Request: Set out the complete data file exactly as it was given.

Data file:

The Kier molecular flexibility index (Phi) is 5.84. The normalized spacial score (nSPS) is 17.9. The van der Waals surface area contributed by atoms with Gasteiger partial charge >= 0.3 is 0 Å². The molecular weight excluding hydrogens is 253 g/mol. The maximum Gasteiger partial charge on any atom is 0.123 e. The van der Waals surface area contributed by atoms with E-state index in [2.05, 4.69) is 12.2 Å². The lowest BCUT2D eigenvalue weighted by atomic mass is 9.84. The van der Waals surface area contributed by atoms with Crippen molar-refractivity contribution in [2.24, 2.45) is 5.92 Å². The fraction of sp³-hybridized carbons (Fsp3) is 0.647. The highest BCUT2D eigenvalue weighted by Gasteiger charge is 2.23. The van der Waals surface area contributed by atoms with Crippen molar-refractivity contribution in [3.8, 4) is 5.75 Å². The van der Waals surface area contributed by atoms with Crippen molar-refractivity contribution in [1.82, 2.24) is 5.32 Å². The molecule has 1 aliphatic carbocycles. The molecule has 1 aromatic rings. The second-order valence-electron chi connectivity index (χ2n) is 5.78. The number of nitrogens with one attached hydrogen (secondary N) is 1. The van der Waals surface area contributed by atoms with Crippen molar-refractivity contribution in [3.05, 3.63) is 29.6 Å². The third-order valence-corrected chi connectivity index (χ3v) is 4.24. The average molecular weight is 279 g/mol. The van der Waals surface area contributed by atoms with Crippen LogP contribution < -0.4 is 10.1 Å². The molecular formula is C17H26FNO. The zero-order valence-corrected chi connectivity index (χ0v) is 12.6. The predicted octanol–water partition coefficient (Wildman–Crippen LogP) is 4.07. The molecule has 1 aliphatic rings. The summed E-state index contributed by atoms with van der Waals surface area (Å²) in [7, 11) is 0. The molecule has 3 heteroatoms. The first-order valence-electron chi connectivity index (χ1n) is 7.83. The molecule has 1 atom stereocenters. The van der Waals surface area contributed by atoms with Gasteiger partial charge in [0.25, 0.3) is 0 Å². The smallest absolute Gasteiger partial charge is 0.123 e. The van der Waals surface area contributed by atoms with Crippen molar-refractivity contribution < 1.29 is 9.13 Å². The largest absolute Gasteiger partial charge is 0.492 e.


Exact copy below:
The Kier molecular flexibility index (Phi) is 5.84. The normalized spacial score (nSPS) is 17.9. The van der Waals surface area contributed by atoms with Gasteiger partial charge >= 0.3 is 0 Å². The molecular weight excluding hydrogens is 253 g/mol. The maximum Gasteiger partial charge on any atom is 0.123 e. The van der Waals surface area contributed by atoms with E-state index in [2.05, 4.69) is 12.2 Å². The lowest BCUT2D eigenvalue weighted by atomic mass is 9.84. The van der Waals surface area contributed by atoms with Crippen molar-refractivity contribution in [2.24, 2.45) is 5.92 Å². The fraction of sp³-hybridized carbons (Fsp3) is 0.647. The highest BCUT2D eigenvalue weighted by Gasteiger charge is 2.23. The van der Waals surface area contributed by atoms with Crippen molar-refractivity contribution in [3.8, 4) is 5.75 Å². The van der Waals surface area contributed by atoms with Crippen molar-refractivity contribution in [1.82, 2.24) is 5.32 Å². The molecule has 1 aliphatic carbocycles. The molecule has 1 aromatic rings. The second-order valence-electron chi connectivity index (χ2n) is 5.78. The number of nitrogens with one attached hydrogen (secondary N) is 1. The van der Waals surface area contributed by atoms with Crippen molar-refractivity contribution in [3.05, 3.63) is 29.6 Å². The third-order valence-corrected chi connectivity index (χ3v) is 4.24. The average molecular weight is 279 g/mol. The van der Waals surface area contributed by atoms with Crippen LogP contribution < -0.4 is 10.1 Å². The molecular formula is C17H26FNO. The zero-order valence-corrected chi connectivity index (χ0v) is 12.6. The predicted octanol–water partition coefficient (Wildman–Crippen LogP) is 4.07. The molecule has 1 aliphatic rings. The summed E-state index contributed by atoms with van der Waals surface area (Å²) in [7, 11) is 0. The molecule has 3 heteroatoms. The first-order valence-electron chi connectivity index (χ1n) is 7.83. The molecule has 1 atom stereocenters. The van der Waals surface area contributed by atoms with Gasteiger partial charge in [0.25, 0.3) is 0 Å². The smallest absolute Gasteiger partial charge is 0.123 e. The van der Waals surface area contributed by atoms with Crippen molar-refractivity contribution < 1.29 is 9.13 Å². The largest absolute Gasteiger partial charge is 0.492 e.